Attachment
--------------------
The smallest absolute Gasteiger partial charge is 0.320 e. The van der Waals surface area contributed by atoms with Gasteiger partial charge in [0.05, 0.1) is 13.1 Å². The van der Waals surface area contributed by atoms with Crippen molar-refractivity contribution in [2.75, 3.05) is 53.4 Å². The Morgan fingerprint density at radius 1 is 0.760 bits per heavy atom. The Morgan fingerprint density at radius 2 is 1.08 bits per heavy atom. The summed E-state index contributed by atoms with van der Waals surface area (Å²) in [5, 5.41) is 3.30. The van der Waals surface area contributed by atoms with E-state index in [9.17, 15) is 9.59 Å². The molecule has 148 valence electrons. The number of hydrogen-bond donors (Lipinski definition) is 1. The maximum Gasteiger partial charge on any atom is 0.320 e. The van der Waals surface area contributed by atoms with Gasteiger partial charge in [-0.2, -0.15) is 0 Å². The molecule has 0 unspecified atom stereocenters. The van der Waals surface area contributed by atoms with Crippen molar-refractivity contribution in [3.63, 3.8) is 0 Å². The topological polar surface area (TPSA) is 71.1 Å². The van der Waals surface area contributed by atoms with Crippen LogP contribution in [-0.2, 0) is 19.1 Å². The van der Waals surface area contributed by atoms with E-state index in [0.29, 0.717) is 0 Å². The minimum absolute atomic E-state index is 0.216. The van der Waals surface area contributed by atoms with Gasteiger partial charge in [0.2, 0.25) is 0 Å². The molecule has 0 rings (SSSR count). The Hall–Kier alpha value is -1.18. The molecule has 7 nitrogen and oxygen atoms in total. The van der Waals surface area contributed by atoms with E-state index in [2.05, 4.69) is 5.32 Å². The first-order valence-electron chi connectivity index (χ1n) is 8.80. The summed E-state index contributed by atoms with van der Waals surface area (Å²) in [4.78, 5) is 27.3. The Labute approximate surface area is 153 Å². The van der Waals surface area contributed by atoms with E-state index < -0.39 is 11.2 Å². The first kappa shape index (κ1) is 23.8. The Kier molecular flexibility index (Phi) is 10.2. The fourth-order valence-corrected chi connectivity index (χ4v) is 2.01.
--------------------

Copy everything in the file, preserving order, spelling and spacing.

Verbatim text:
The smallest absolute Gasteiger partial charge is 0.320 e. The van der Waals surface area contributed by atoms with Gasteiger partial charge in [0.05, 0.1) is 13.1 Å². The van der Waals surface area contributed by atoms with Crippen molar-refractivity contribution in [2.75, 3.05) is 53.4 Å². The Morgan fingerprint density at radius 1 is 0.760 bits per heavy atom. The Morgan fingerprint density at radius 2 is 1.08 bits per heavy atom. The summed E-state index contributed by atoms with van der Waals surface area (Å²) in [5, 5.41) is 3.30. The van der Waals surface area contributed by atoms with E-state index in [9.17, 15) is 9.59 Å². The molecule has 148 valence electrons. The number of hydrogen-bond donors (Lipinski definition) is 1. The maximum Gasteiger partial charge on any atom is 0.320 e. The van der Waals surface area contributed by atoms with Gasteiger partial charge in [-0.2, -0.15) is 0 Å². The molecule has 0 unspecified atom stereocenters. The van der Waals surface area contributed by atoms with Crippen molar-refractivity contribution in [3.63, 3.8) is 0 Å². The topological polar surface area (TPSA) is 71.1 Å². The van der Waals surface area contributed by atoms with Crippen LogP contribution in [-0.2, 0) is 19.1 Å². The van der Waals surface area contributed by atoms with E-state index in [0.29, 0.717) is 0 Å². The minimum absolute atomic E-state index is 0.216. The van der Waals surface area contributed by atoms with Gasteiger partial charge in [0.2, 0.25) is 0 Å². The molecule has 0 rings (SSSR count). The Hall–Kier alpha value is -1.18. The molecule has 7 nitrogen and oxygen atoms in total. The van der Waals surface area contributed by atoms with E-state index in [2.05, 4.69) is 5.32 Å². The first-order valence-electron chi connectivity index (χ1n) is 8.80. The summed E-state index contributed by atoms with van der Waals surface area (Å²) in [4.78, 5) is 27.3. The Labute approximate surface area is 153 Å². The van der Waals surface area contributed by atoms with E-state index < -0.39 is 11.2 Å². The first kappa shape index (κ1) is 23.8. The Kier molecular flexibility index (Phi) is 10.2. The fourth-order valence-corrected chi connectivity index (χ4v) is 2.01.